Dreams are, mostly, collections of thoughts and memories sewn together by a thin and sprawling narrative. Weight and meaning is negligible. Within an hour of waking images from them fade into translucent frames of memory at the back of the mind. There is a dull, persistent throb in my head, I notice, pulsing.
In the dreams melting from instant recall, a market with an unusual layout over many floors and layers; a doctor’s waiting room with a number of entrances, into which I would enter with a silent comedian’s grace. Moments of hyper-realism in dreams always interests me – each colour and style on fabric stalls, seeing potatoes being sliced, the shimmer of water on the backs of dead fish. Having to walk through a procession of actors in costume, even sense the stutter in the walk as some blocked my path. Somewhere (or time) else in the dream a journey around a dismantled railway line, and a swooping camera shot straight from the hyperactive cinema.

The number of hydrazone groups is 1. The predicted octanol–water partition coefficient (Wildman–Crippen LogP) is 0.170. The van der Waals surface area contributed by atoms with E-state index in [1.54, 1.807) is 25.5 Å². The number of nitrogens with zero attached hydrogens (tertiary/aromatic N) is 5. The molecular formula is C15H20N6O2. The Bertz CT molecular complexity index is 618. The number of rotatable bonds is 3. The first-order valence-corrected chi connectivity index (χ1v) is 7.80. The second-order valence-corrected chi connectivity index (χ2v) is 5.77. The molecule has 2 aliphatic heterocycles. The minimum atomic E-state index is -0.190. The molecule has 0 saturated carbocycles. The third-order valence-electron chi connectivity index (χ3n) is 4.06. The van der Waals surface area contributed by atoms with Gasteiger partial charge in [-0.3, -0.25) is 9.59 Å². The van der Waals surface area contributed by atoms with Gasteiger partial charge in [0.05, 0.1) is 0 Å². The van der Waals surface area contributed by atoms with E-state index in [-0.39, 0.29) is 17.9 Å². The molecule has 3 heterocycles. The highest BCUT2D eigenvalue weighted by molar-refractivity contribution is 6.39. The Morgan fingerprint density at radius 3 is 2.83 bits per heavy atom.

The meaning of all this is clear, at least deep down. Many elements are, of themselves, meaningless; memories given a storyline as though cut-and-spliced and glued together. The resulting floatlessness knocks me, the remaining grip of sleep tightens, pinches. My natural reaction is to assume meaning, even warning, but I should know better than that.
From the corner of one eye, subtitles flash across the screen like painted snails.